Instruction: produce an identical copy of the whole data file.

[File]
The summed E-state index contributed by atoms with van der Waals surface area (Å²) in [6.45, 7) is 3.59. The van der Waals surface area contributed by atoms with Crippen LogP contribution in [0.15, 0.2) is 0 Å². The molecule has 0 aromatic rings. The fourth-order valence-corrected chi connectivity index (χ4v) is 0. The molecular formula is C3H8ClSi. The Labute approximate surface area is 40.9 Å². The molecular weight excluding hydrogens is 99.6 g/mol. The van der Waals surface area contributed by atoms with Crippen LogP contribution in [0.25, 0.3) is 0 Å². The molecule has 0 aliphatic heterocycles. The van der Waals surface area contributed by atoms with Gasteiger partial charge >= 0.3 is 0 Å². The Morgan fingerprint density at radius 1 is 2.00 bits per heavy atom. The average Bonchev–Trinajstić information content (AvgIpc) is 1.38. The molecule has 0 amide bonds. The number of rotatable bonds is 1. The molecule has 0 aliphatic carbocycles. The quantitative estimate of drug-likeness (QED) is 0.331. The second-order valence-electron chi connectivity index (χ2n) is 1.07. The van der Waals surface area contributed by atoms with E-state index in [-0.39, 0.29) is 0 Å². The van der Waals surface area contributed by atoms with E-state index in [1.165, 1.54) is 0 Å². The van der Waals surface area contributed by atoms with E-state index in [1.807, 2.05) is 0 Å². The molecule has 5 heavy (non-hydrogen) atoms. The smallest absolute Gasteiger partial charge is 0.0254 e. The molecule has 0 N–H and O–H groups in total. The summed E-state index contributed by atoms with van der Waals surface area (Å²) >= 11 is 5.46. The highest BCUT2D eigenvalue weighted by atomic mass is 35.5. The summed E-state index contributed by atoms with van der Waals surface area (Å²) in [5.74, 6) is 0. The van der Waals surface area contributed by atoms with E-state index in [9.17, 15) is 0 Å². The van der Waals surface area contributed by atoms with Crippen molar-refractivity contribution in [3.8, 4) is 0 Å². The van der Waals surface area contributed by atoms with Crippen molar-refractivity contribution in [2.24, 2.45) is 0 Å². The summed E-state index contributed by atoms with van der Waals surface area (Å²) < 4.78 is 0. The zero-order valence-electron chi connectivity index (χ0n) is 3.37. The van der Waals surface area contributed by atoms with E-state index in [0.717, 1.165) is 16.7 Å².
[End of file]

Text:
The summed E-state index contributed by atoms with van der Waals surface area (Å²) in [6.45, 7) is 3.59. The van der Waals surface area contributed by atoms with Crippen LogP contribution in [0.15, 0.2) is 0 Å². The molecule has 0 aromatic rings. The fourth-order valence-corrected chi connectivity index (χ4v) is 0. The molecular formula is C3H8ClSi. The Labute approximate surface area is 40.9 Å². The molecular weight excluding hydrogens is 99.6 g/mol. The van der Waals surface area contributed by atoms with Crippen LogP contribution in [0.25, 0.3) is 0 Å². The molecule has 0 aliphatic heterocycles. The van der Waals surface area contributed by atoms with Gasteiger partial charge >= 0.3 is 0 Å². The Morgan fingerprint density at radius 1 is 2.00 bits per heavy atom. The average Bonchev–Trinajstić information content (AvgIpc) is 1.38. The molecule has 0 amide bonds. The number of rotatable bonds is 1. The molecule has 0 aliphatic carbocycles. The quantitative estimate of drug-likeness (QED) is 0.331. The second-order valence-electron chi connectivity index (χ2n) is 1.07. The van der Waals surface area contributed by atoms with E-state index in [-0.39, 0.29) is 0 Å². The van der Waals surface area contributed by atoms with E-state index in [1.165, 1.54) is 0 Å². The van der Waals surface area contributed by atoms with E-state index in [1.807, 2.05) is 0 Å². The molecule has 5 heavy (non-hydrogen) atoms. The smallest absolute Gasteiger partial charge is 0.0254 e. The molecule has 0 N–H and O–H groups in total. The summed E-state index contributed by atoms with van der Waals surface area (Å²) >= 11 is 5.46. The highest BCUT2D eigenvalue weighted by atomic mass is 35.5. The summed E-state index contributed by atoms with van der Waals surface area (Å²) in [5.74, 6) is 0. The van der Waals surface area contributed by atoms with E-state index in [9.17, 15) is 0 Å². The van der Waals surface area contributed by atoms with Crippen molar-refractivity contribution in [3.8, 4) is 0 Å². The van der Waals surface area contributed by atoms with Crippen molar-refractivity contribution in [2.24, 2.45) is 0 Å². The summed E-state index contributed by atoms with van der Waals surface area (Å²) < 4.78 is 0. The zero-order valence-electron chi connectivity index (χ0n) is 3.37. The van der Waals surface area contributed by atoms with E-state index in [0.717, 1.165) is 16.7 Å².